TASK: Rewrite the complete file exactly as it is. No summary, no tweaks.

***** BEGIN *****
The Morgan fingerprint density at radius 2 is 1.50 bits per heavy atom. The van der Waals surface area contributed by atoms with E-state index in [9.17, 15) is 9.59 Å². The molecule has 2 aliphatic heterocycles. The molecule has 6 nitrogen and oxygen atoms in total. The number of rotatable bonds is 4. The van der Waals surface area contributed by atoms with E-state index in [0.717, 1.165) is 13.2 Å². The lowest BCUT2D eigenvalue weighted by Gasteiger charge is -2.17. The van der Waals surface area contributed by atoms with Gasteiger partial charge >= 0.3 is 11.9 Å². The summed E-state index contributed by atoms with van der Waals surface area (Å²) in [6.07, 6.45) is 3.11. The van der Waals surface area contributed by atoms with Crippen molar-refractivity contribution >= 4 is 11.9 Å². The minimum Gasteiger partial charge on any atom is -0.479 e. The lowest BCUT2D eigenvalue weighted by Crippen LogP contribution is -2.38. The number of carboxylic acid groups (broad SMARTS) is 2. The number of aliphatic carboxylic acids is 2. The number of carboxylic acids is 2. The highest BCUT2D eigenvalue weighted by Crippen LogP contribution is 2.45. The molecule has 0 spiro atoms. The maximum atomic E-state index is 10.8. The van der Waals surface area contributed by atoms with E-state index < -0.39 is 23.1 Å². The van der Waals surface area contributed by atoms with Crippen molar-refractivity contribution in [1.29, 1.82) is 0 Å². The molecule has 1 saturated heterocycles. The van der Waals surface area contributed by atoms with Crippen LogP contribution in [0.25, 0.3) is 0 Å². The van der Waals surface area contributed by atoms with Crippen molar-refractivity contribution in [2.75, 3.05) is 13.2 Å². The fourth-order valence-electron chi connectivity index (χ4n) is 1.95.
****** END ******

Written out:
The Morgan fingerprint density at radius 2 is 1.50 bits per heavy atom. The van der Waals surface area contributed by atoms with E-state index in [9.17, 15) is 9.59 Å². The molecule has 2 aliphatic heterocycles. The molecule has 6 nitrogen and oxygen atoms in total. The number of rotatable bonds is 4. The van der Waals surface area contributed by atoms with E-state index in [0.717, 1.165) is 13.2 Å². The lowest BCUT2D eigenvalue weighted by Gasteiger charge is -2.17. The van der Waals surface area contributed by atoms with Gasteiger partial charge >= 0.3 is 11.9 Å². The summed E-state index contributed by atoms with van der Waals surface area (Å²) in [6.07, 6.45) is 3.11. The van der Waals surface area contributed by atoms with Crippen molar-refractivity contribution >= 4 is 11.9 Å². The minimum Gasteiger partial charge on any atom is -0.479 e. The lowest BCUT2D eigenvalue weighted by Crippen LogP contribution is -2.38. The number of carboxylic acid groups (broad SMARTS) is 2. The number of aliphatic carboxylic acids is 2. The number of carboxylic acids is 2. The highest BCUT2D eigenvalue weighted by Crippen LogP contribution is 2.45. The molecule has 0 spiro atoms. The maximum atomic E-state index is 10.8. The van der Waals surface area contributed by atoms with E-state index < -0.39 is 23.1 Å². The van der Waals surface area contributed by atoms with Crippen molar-refractivity contribution in [1.29, 1.82) is 0 Å². The molecule has 1 saturated heterocycles. The van der Waals surface area contributed by atoms with Crippen LogP contribution in [0.25, 0.3) is 0 Å². The van der Waals surface area contributed by atoms with Crippen molar-refractivity contribution in [2.75, 3.05) is 13.2 Å². The fourth-order valence-electron chi connectivity index (χ4n) is 1.95.